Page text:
Naturally, my commuter with its geometry and tires likes the dirt roads. It loves our dirt road half-centuries.

One of my roadies won't tolerate our dirt road at all. When I take it to Canada, I have to give a it a boat ride to the end of the lake, then use the boat launch ramp as a bike launch ramp to get to the pavement. The second roadie is okay if coaxed, but the ride in dirt and gravel is not pleasant. Both bikes are variations on modern "race" geometry.

My third roadie seems not to care what's under its wheels. All three roadies run 25mm Continental tires, Gatorskins on the first and Grand Prix 4-Seasons on the other two.

This third bike is a mid-90s Litespeed Classic, which has traditional, old-school road bike geometry. I'm nearly as fast, and just as confident, with this bike on the dirt roads with its 25mm road tires as I am on my commuter with the 34mm CX tires. I like it because I can ride it to the pavement, rather than having to use the boat.

This is why I think geometry has more to do with it than tire.

So what is it you plan to ride on that gravel path?
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Old 01-10-11, 03:36 AM
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Wide tires at lower PSI would navigate that faster, with more control, and be less prone to tire damage.

Not to mention it'd be more comfortable. Unless it's a very soft dirt underneath, knobs wouldn't help much, and depending on the pattern and tread spacing might cause issues with picking up rocks.
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Old 01-10-11, 11:11 AM
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Originally Posted by habals View Post
Thanks for sharing your experiences. I have a Kenda Small Block 8 700x35. I'll probably go back to that one.
I'm not a big fan of Kenda tires.

I've spent a lot of time on trails like the one in your photo, on 700x28 Vittoria Rando Cross tires. They work beautifully, although going up a size or two in width would be a good idea.
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Old 01-10-11, 11:16 AM
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Continental travel contact is featuring Gator skin sidewalls , kevlar belt.
its a 35 wide for gravel/paved international adventure travel roads.
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Old 01-11-11, 08:16 PM
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Oh wow. Thanks for many suggestions. My bike is Cannondale Cyclocross 5, BTW. I haven't been to the trail yet, so I'll let you guys know this weekend.
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Old 01-11-11, 10:15 PM
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The guy on the right is riding a 23 front, 25 rear combo of either Performance or Nashbar house brand cheapos. There was 7 miles ascending and 3 miles descending on this stuff, including washboard.

Most of us were riding 28 - 35 for this ride, though.
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Old 01-11-11, 10:23 PM
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Originally Posted by tsl View Post
In my experience, tires matter, but bike geometry seems to matter more.

I take two bikes on vacation to my family's cabin in Canada every summer. Our road to the cabin is 4½ miles of dirt and gravel. I take my commuter--which has a CX front end and a touring rear end--with CX tires for the dirt roads, and I take a roadie for pavement duty.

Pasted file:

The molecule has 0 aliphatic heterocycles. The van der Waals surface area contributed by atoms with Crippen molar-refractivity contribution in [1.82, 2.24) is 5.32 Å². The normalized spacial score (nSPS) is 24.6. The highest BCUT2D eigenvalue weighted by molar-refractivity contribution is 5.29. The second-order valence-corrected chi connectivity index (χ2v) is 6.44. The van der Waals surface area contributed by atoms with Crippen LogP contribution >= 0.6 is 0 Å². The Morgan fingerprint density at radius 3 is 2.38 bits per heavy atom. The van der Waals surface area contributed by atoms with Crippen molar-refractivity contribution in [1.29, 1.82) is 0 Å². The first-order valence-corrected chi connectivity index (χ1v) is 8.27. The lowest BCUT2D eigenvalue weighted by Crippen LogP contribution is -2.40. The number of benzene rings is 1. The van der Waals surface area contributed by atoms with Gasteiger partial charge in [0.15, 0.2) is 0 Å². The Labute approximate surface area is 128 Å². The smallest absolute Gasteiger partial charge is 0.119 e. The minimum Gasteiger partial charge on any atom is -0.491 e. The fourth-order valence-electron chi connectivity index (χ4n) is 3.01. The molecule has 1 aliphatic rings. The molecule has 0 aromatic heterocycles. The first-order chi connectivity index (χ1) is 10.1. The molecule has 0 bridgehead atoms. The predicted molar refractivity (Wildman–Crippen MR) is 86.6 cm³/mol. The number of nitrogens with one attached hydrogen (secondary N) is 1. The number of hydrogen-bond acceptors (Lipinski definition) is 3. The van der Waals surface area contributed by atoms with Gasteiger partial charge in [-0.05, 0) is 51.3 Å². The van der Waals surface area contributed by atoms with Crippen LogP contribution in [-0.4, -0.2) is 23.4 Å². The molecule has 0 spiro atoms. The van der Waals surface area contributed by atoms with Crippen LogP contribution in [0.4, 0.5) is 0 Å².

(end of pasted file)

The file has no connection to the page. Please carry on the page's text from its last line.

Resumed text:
Naturally, my commuter with its geometry and tires likes the dirt roads. It loves our dirt road half-centuries.

One of my roadies won't tolerate our dirt road at all. When I take it to Canada, I have to give a it a boat ride to the end of the lake, then use the boat launch ramp as a bike launch ramp to get to the pavement. The second roadie is okay if coaxed, but the ride in dirt and gravel is not pleasant. Both bikes are variations on modern "race" geometry.

My third roadie seems not to care what's under its wheels. All three roadies run 25mm Continental tires, Gatorskins on the first and Grand Prix 4-Seasons on the other two.

This third bike is a mid-90s Litespeed Classic, which has traditional, old-school road bike geometry. I'm nearly as fast, and just as confident, with this bike on the dirt roads with its 25mm road tires as I am on my commuter with the 34mm CX tires. I like it because I can ride it to the pavement, rather than having to use the boat.

This is why I think geometry has more to do with it than tire.

So what is it you plan to ride on that gravel path?
Good point on the geometry. All my bikes are old steel touring bikes and I often forget that the state of the art has changed a bit in the past quarter-century.
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Old 01-12-11, 04:47 AM
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Just ride them, you will be fine.
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Old 01-13-11, 01:23 PM
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No way, I wouldn't touch that surface on a road bike!
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Old 01-13-11, 03:38 PM
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Originally Posted by crank13 View Post
No way, I wouldn't touch that surface on a road bike!
Get off the pavemenet and live a little.
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Old 01-13-11, 06:05 PM
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That the newly open section of the Baytrail. If it's anything like the rest of the bay trail, you might be able to get by on the 25's. It will be a rough ride though. Most other part of the baytrail around the Bay Area has been ridden enough such that the gravel are better pack and there will be smoother tracks path which offers some comfort. However it being a newly open path, I doubt there will be much tracks.